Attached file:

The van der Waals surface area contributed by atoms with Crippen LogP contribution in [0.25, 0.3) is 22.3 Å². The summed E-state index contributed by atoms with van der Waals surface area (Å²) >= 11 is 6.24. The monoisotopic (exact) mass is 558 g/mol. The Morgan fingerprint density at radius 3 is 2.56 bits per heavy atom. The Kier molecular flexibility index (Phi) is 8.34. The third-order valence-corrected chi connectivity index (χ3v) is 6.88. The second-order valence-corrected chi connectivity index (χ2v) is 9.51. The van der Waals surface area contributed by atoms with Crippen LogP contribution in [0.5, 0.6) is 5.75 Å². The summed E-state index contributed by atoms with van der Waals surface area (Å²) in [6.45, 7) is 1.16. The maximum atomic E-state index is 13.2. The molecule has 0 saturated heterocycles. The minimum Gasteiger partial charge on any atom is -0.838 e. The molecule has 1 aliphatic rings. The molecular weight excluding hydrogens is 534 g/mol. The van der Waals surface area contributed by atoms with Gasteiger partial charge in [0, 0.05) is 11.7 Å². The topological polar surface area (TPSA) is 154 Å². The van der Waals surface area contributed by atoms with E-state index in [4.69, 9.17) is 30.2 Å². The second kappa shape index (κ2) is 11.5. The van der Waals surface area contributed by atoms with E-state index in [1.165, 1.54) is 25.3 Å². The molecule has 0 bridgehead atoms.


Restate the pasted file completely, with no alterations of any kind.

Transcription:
The van der Waals surface area contributed by atoms with Crippen LogP contribution in [0.25, 0.3) is 22.3 Å². The summed E-state index contributed by atoms with van der Waals surface area (Å²) >= 11 is 6.24. The monoisotopic (exact) mass is 558 g/mol. The Morgan fingerprint density at radius 3 is 2.56 bits per heavy atom. The Kier molecular flexibility index (Phi) is 8.34. The third-order valence-corrected chi connectivity index (χ3v) is 6.88. The second-order valence-corrected chi connectivity index (χ2v) is 9.51. The van der Waals surface area contributed by atoms with Crippen LogP contribution in [0.5, 0.6) is 5.75 Å². The summed E-state index contributed by atoms with van der Waals surface area (Å²) in [6.45, 7) is 1.16. The maximum atomic E-state index is 13.2. The molecule has 0 saturated heterocycles. The minimum Gasteiger partial charge on any atom is -0.838 e. The molecule has 1 aliphatic rings. The molecular weight excluding hydrogens is 534 g/mol. The van der Waals surface area contributed by atoms with Gasteiger partial charge in [0, 0.05) is 11.7 Å². The topological polar surface area (TPSA) is 154 Å². The van der Waals surface area contributed by atoms with E-state index in [4.69, 9.17) is 30.2 Å². The second kappa shape index (κ2) is 11.5. The van der Waals surface area contributed by atoms with E-state index in [1.165, 1.54) is 25.3 Å². The molecule has 0 bridgehead atoms.